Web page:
There is no cure for lupus, but treatment can help manage it. You may work with a rheumatologist. This is a doctor who specializes in lupus, arthritis and other related diseases. You may also work with other kinds of doctors. These include specialists in kidney disease, blood disorders, immune disorders and heart problems. You may also meet with a social worker to help you and your child manage your treatment plan. The goals of treatment include treating symptoms, preventing flare-ups of lupus, and helping reduce damage to the body.
Your child's health care provider may give you medicine to help treat symptoms. Medicines can’t cure lupus, but they can help prevent organ damage or suppress the disease. Your child's health care provider will prescribe one or more medicines to help you feel better. Be sure to take them as directed. You may be given medicines such as:
- Nonsteroidal anti-inflammatory drugs (NSAIDS). These can be used to help relieve swelling, pain, and fever.
- Antimalarial medicine. A medicine used to prevent and treat malaria can help ease some lupus symptoms. It can treat fatigue, rashes, joint pain and mouth sores. The medicine may also help prevent blood clots.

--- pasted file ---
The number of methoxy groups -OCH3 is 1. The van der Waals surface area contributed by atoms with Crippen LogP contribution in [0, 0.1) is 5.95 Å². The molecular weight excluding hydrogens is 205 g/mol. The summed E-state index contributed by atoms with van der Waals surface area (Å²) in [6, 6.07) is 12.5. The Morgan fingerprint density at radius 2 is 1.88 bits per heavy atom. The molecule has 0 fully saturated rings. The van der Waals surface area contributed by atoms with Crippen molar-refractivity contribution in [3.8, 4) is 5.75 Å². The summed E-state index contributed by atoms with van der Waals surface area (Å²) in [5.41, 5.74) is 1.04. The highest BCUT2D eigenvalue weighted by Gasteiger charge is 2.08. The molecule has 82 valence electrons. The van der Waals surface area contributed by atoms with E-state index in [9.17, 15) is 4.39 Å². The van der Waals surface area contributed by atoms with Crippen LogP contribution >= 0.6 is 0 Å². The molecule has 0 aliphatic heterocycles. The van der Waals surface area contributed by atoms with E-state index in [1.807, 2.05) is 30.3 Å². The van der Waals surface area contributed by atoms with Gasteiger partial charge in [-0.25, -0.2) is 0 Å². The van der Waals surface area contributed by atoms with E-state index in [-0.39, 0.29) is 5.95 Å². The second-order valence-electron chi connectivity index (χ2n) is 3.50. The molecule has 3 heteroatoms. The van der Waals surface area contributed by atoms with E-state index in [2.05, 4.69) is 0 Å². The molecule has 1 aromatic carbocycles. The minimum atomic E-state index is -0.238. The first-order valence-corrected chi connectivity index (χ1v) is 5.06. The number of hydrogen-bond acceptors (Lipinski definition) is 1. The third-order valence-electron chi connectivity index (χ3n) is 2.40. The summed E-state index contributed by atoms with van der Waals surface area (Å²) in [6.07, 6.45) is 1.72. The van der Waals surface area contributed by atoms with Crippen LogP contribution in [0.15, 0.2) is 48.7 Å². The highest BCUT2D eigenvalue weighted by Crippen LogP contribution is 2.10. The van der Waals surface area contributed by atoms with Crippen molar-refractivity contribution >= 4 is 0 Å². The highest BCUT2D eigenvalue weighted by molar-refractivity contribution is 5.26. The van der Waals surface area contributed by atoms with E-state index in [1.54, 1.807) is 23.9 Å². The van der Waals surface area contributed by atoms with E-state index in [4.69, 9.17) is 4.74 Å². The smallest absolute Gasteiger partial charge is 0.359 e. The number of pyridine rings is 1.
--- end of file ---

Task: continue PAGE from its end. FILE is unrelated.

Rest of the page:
- Corticosteroid medicines. These can help people when lupus affects the kidneys, lungs, or heart, or nervous system.
- Medicines that suppress the immune system. These can help treat severe symptoms of lupus that has attacked organs.
- Other medicines. A type of medicine called a biologic may be an option. Clinical trials are also being done to test other medicines that may help people with lupus.
Talk with your child's health care provider about the risks, benefits and possible side effects of all medicines.
Lupus can also be managed by keeping a healthy lifestyle. Here are ways to take care of your child:
- Get enough sleep. Aim for 8 to 10 hours a night. Take naps and breaks during the day.
- Eat a healthy diet.
- Maintain a healthy weight.
- Exercise a few times a week, at least.
- Learn ways to reduce or manage stress.
- Stay out of the sun as much as you can. Wear clothes that cover your child's skin. Use sunscreen with an SPF 15 or higher.
- Treat infections right away.
- Don’t smoke.
Work with your health care provider to manage your child's lupus. Get regular checkups and tests.
Children with lupus should not get vaccines with live viruses. This includes chickenpox, measles-mumps-rubella (MMR) and oral polio vaccines. Talk with your child’s health care provider about all vaccines.